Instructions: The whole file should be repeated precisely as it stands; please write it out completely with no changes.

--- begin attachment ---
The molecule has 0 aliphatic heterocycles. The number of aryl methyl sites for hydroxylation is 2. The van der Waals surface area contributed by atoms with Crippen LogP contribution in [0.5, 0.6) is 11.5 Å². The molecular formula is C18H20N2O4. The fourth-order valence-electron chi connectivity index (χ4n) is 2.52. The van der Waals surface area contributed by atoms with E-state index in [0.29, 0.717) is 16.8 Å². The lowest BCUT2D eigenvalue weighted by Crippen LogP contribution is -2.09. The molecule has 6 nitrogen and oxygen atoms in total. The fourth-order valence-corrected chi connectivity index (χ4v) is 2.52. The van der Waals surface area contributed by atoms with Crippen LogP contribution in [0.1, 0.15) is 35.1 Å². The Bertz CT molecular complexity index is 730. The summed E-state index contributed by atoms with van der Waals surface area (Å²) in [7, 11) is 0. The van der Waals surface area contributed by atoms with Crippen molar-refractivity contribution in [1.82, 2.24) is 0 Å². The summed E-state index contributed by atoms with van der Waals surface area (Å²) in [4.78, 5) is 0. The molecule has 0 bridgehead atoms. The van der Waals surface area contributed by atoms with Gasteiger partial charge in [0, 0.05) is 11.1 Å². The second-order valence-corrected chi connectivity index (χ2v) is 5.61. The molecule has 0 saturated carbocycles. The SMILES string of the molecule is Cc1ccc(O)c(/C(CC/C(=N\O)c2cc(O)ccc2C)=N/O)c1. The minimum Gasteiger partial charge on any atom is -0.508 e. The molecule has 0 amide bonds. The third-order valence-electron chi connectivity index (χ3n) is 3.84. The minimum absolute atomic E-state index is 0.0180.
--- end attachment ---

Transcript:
The molecule has 0 aliphatic heterocycles. The number of aryl methyl sites for hydroxylation is 2. The van der Waals surface area contributed by atoms with Crippen LogP contribution in [0.5, 0.6) is 11.5 Å². The molecular formula is C18H20N2O4. The fourth-order valence-electron chi connectivity index (χ4n) is 2.52. The van der Waals surface area contributed by atoms with E-state index in [0.29, 0.717) is 16.8 Å². The lowest BCUT2D eigenvalue weighted by Crippen LogP contribution is -2.09. The molecule has 6 nitrogen and oxygen atoms in total. The fourth-order valence-corrected chi connectivity index (χ4v) is 2.52. The van der Waals surface area contributed by atoms with Crippen LogP contribution in [0.1, 0.15) is 35.1 Å². The Bertz CT molecular complexity index is 730. The summed E-state index contributed by atoms with van der Waals surface area (Å²) in [7, 11) is 0. The van der Waals surface area contributed by atoms with Crippen molar-refractivity contribution in [1.82, 2.24) is 0 Å². The summed E-state index contributed by atoms with van der Waals surface area (Å²) in [4.78, 5) is 0. The molecule has 0 bridgehead atoms. The van der Waals surface area contributed by atoms with Gasteiger partial charge in [0, 0.05) is 11.1 Å². The second-order valence-corrected chi connectivity index (χ2v) is 5.61. The molecule has 0 saturated carbocycles. The SMILES string of the molecule is Cc1ccc(O)c(/C(CC/C(=N\O)c2cc(O)ccc2C)=N/O)c1. The minimum Gasteiger partial charge on any atom is -0.508 e. The molecule has 0 amide bonds. The third-order valence-electron chi connectivity index (χ3n) is 3.84. The minimum absolute atomic E-state index is 0.0180.